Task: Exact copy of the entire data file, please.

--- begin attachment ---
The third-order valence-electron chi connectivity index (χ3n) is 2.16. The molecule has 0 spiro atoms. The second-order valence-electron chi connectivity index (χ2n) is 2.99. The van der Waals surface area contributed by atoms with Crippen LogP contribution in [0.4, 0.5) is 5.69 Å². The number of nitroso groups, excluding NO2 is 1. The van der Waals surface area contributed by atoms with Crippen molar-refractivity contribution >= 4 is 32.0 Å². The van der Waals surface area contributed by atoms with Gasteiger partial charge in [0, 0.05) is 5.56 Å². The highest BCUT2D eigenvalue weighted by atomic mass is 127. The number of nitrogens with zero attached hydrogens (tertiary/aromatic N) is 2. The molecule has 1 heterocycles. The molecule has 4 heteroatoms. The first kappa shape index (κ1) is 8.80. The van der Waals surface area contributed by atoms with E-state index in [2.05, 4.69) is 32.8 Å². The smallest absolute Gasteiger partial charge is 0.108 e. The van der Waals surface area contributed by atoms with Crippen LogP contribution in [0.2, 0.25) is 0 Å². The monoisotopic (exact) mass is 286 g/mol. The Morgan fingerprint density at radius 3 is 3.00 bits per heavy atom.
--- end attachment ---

The third-order valence-electron chi connectivity index (χ3n) is 2.16. The molecule has 0 spiro atoms. The second-order valence-electron chi connectivity index (χ2n) is 2.99. The van der Waals surface area contributed by atoms with Crippen LogP contribution in [0.4, 0.5) is 5.69 Å². The number of nitroso groups, excluding NO2 is 1. The van der Waals surface area contributed by atoms with Crippen molar-refractivity contribution >= 4 is 32.0 Å². The van der Waals surface area contributed by atoms with Gasteiger partial charge in [0, 0.05) is 5.56 Å². The highest BCUT2D eigenvalue weighted by atomic mass is 127. The number of nitrogens with zero attached hydrogens (tertiary/aromatic N) is 2. The molecule has 1 heterocycles. The molecule has 4 heteroatoms. The first kappa shape index (κ1) is 8.80. The van der Waals surface area contributed by atoms with E-state index in [2.05, 4.69) is 32.8 Å². The smallest absolute Gasteiger partial charge is 0.108 e. The van der Waals surface area contributed by atoms with Crippen LogP contribution in [0.2, 0.25) is 0 Å². The monoisotopic (exact) mass is 286 g/mol. The Morgan fingerprint density at radius 3 is 3.00 bits per heavy atom.